This, of course, pissed me off.

Me: “So….when you USED to sell those hats, how much did they cost?”

Her: “Fifteen bucks.”

Me: “Ah.  On an unrelated note, I’d like to thank you again for making space for me, and would like to give you this fifteen dollars for subleasing your space.”

Her: “That’s not necess…”

Me (dropping the money on her table): “Damn it’s cold in here. I wish I had something to keep my head warm.”

Her (getting it): “Well, I’ve got these multi-colored hats here. I can’t sell them anymore, but I suppose you can have this.”

Me: “Thank you!  Mind if I wear this for the whole convention as I sit next to you?”

Her: “Not at all.”

The conversation piece on my head led to an additional windfall of commerce at her table through some convoluted process of capitalism that I really couldn’t quite follow and certainly would not be able to describe with any helpful detail should I need to in the case of, say, a subpoena or affidavit of any kind where such detail might make a difference.

Now that all that’s said and done, I suggest–nay, DEMAND– that should you be in the market for a bunch of awesome gamer bead sprites, fleece hats with My Little Pony “cutie marks” on them (including DERPY HOOVES, for crying out loud) such as I purchased for my girls, or Star Wars dice bags, that you go see Jenny Richardson on Etsy at Maple House Creations.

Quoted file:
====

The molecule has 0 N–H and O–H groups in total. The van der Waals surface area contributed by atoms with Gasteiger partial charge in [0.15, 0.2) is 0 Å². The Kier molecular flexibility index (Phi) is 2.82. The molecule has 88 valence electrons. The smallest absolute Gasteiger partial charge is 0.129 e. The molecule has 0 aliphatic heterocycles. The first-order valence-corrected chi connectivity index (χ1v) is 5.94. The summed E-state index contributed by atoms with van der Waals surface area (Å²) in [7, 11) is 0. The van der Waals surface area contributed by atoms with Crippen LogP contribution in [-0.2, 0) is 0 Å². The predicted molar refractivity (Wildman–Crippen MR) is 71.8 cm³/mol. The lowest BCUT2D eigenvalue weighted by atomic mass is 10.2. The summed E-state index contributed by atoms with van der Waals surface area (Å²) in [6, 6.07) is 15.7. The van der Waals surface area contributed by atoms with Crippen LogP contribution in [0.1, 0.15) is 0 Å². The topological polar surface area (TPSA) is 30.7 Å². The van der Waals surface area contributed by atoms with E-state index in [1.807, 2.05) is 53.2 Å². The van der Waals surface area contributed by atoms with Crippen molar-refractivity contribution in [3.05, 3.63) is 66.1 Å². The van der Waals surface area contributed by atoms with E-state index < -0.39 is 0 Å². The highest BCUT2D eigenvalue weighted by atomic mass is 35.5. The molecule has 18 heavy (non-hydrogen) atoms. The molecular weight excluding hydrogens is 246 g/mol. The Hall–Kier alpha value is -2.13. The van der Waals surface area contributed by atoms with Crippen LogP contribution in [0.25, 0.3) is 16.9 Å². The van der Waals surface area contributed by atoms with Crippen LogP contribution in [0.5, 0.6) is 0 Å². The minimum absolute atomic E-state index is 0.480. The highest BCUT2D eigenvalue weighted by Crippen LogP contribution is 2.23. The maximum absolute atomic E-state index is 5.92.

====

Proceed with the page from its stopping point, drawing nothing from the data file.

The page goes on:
But if you were one of those people who might want an iconic hat from a sci-fi show that was cancelled long before its time and has a massive cult following, I would not be inclined to recommend you to private message her on Facebook where you probably should not ask how you might find and/or purchase such a thing, because I’m pretty sure she wouldn’t know.

Moving on….

Perhaps you like zombies. Perhaps you like the smurfs. Perhaps you are just sick enough to think it might be awesome if those two things were combined into a comic book series called “The Smurfing Dead.” If so, you need to talk to this guy. Josh Hoban and I chatted about comics, superhero movies and cartoons, and the zombie apocalypse until my throat ran dry. This guy is awesome, and not just because he actually bought some of my stuff. In fact, I think he might have been the only one.  Despite his macabre outer layer, there’s an awesomely kind inner layer that is a visual arts teacher for the Duluth school district. And under that layer there’s the muscles and intestines layer that I imagine he agonizes how to draw properly when he depicts himself getting mauled in various zombie con sketches you can purchase if you aren’t purchasing any of his comics proper such as “Captain Artichoke” or “Apocalypse City.”  He has a Facebook page, but I don’t want to link it for fear that some young child will be blinded by an image of Gargamel forcing smurfs to reinact that horrifying scene from South Park’s “Human CentIpad.”

More to come, with pictures.  But for now, go give my new friends some love. And possibly therapy.


Author of over sixty children's books, as well writer of textbook materials and standardized exam text. I may have helped teach your children...